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Securam is best known for manufacturing high-grade locks for safes; in fact, it has a product line that’s MIL-STD-4615-certified as capable of resisting an EMP attack (needless to say, TechHive hasn’t tested those). The company is now bringing its expertise to the smart home market with its first smart deadbolt, the Securam Touch.
The company has a strong design aesthetic that informs all its locks: Squat hockey puck-like discs, a vestige of industrial design from the days when locks were built as dials that you needed to spin. The Securam Touch doesn’t spin; rather, you interact with it via its front-mounted numeric touchscreen or the fingerprint reader built into its top. Nevertheless, its beefy, circular construction (both interior and exterior) has a reassuring appearance that reminds one of a bank-vault entrance. Whether that plays well on the front door to your quaint suburban cottage is a question you’ll need to answer yourself.
This review is part of TechHive’s coverage of the best smart locks, where you’ll findreviews of competing products, plus a buyer’s guide to the features you should consider when shopping.
The Securam Touch installs on your door in a similar fashion to any other modern smart lock, with two escutcheons that sandwich your door and a control cable running between them. Note that you will need to use Securam’s deadbolt in your installation, as it includes some a few customizations needed to make the whole system work properly. Printed instructions are not included, so you’ll need to follow the steps in the Securam mobile app to get everything going.
The setup isn’t difficult, but it does require extreme attention to detail. Sure enough, I initially managed to install one tiny component upside down: a small “spindle receiver” sleeve that attaches to the tailpiece and which, on further examination, is engraved with a little arrow marking which way is up. With the spindle receiver inverted, the lock worked fine, but it spat out an error every time it opened or closed, saying the deadbolt couldn’t retract. Tech support (quickly) advised me to check the orientation of all the interior components, and once I found the trouble, everything began working well.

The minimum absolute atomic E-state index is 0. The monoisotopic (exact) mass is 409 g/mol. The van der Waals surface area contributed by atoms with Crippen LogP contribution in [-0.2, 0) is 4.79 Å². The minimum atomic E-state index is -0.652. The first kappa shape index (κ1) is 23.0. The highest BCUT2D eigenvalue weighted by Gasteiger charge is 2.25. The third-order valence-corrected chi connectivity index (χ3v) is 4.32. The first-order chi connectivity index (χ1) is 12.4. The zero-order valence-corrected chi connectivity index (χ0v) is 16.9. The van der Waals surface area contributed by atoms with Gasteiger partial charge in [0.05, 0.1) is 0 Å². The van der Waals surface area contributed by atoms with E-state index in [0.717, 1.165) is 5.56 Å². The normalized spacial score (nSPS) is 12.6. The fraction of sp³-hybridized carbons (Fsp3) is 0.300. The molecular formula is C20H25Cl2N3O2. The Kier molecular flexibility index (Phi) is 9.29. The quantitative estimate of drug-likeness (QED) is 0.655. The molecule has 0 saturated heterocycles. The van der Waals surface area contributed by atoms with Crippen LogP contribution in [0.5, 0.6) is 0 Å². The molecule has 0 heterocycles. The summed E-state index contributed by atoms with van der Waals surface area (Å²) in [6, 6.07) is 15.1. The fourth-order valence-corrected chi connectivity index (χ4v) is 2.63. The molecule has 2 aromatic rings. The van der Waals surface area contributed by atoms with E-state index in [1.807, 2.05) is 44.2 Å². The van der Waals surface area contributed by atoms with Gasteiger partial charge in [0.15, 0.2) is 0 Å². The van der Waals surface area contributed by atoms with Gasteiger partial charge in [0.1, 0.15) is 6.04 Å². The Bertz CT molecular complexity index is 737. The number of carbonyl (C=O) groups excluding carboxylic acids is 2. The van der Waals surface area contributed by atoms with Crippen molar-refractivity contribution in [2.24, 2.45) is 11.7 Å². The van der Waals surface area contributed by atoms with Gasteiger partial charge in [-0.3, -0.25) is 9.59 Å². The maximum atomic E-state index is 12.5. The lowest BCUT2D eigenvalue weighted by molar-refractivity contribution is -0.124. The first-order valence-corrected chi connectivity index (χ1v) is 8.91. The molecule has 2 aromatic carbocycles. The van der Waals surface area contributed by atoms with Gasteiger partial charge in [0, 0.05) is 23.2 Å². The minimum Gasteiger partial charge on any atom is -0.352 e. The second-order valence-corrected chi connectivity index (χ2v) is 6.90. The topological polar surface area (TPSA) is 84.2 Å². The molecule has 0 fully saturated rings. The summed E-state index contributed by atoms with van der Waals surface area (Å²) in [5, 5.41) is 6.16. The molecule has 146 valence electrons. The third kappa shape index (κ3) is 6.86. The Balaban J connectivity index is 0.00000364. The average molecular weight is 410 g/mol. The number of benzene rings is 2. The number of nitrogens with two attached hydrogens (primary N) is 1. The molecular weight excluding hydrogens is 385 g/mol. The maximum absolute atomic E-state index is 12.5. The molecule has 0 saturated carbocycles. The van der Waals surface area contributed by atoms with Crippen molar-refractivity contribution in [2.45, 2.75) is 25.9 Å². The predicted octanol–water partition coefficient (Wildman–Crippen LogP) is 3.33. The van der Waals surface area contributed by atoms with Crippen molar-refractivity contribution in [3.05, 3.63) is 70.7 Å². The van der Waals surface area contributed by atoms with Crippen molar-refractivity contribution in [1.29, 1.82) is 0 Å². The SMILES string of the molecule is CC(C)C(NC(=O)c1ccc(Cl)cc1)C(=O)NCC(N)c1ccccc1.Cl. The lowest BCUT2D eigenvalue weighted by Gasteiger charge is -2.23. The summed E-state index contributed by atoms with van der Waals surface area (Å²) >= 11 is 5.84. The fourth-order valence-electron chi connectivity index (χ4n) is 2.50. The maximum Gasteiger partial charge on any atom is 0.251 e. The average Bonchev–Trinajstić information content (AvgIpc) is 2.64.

The lock is surprisingly easy to disassemble and reassemble; the entire thing is held together with just two screws (plus the two required to attach the deadbolt to the side of the door). Also in the box is a magnetic door sensor, an optional product that lets the Securam app track whether the door is opened or closed; unlike with many smart locks, no additional wiring is required for this component. The lock itself is powered by two 3-volt CR2 batteries instead of the usual AAs. This saves a lot of space, though replacement cells aren’t cheap. Hardware is available in matte black or silver.
The Securam Touch is a Bluetooth-only lock, so you’ll need to be up close and personal to interact with it via the app. A smart hub that bridges the lock to your Wi-Fi network is not yet available, but will cost $90 when it is. Securam’s app isn’t the best, with a lack of maturity that feels like it’s still in beta. It isn’t hard to navigate, but it never feels intuitive, and certain decisions—such as the default requirement that you enter your numeric PIN every time you open the lock in the app, even if you’re logged in via username and password—are a bit baffling. (Good news: The app will eventually ask you if you want to disable that feature.) Oddly, however, you still must enter a PIN to see the log files.
Adding additional mobile app users is easy (the system sends them an email, prompting them to download the app), but if you want to add offline users—such as a child who doesn’t have a smartphone—you’ll need to do that via the keypad. Inexplicably, you can’t just add a PIN code to the system this way, you can only add a PIN in conjunction with a new fingerprint. If you want to create a temporary PIN for a visiting relative, you’ll need to enroll a spare finger first. The good news is that the fingerprint scanner works exceptionally well, and if your new user is on-hand, it’s easy to enroll them this way as well as to use a fingertip to operate the lock.
The Securam Touch includes a configurable auto-lock feature, includes a prominent button on the hardware that can be used to manually lock out all visitor codes, and offers a robust logging system (though the timestamps were wrong on my app, failing to account for Daylight Saving Time). Each of these features otherwise worked well in my testing.
While it’s rough around the edges, the lock largely works as advertised. It isn’t cheap—especially for a Bluetooth-only lock—although a sale running through March 31 drops the price from $350 to $240, which is a bit more reasonable. At $200—and with some upgrades to the app—this would be a lock worth serious consideration.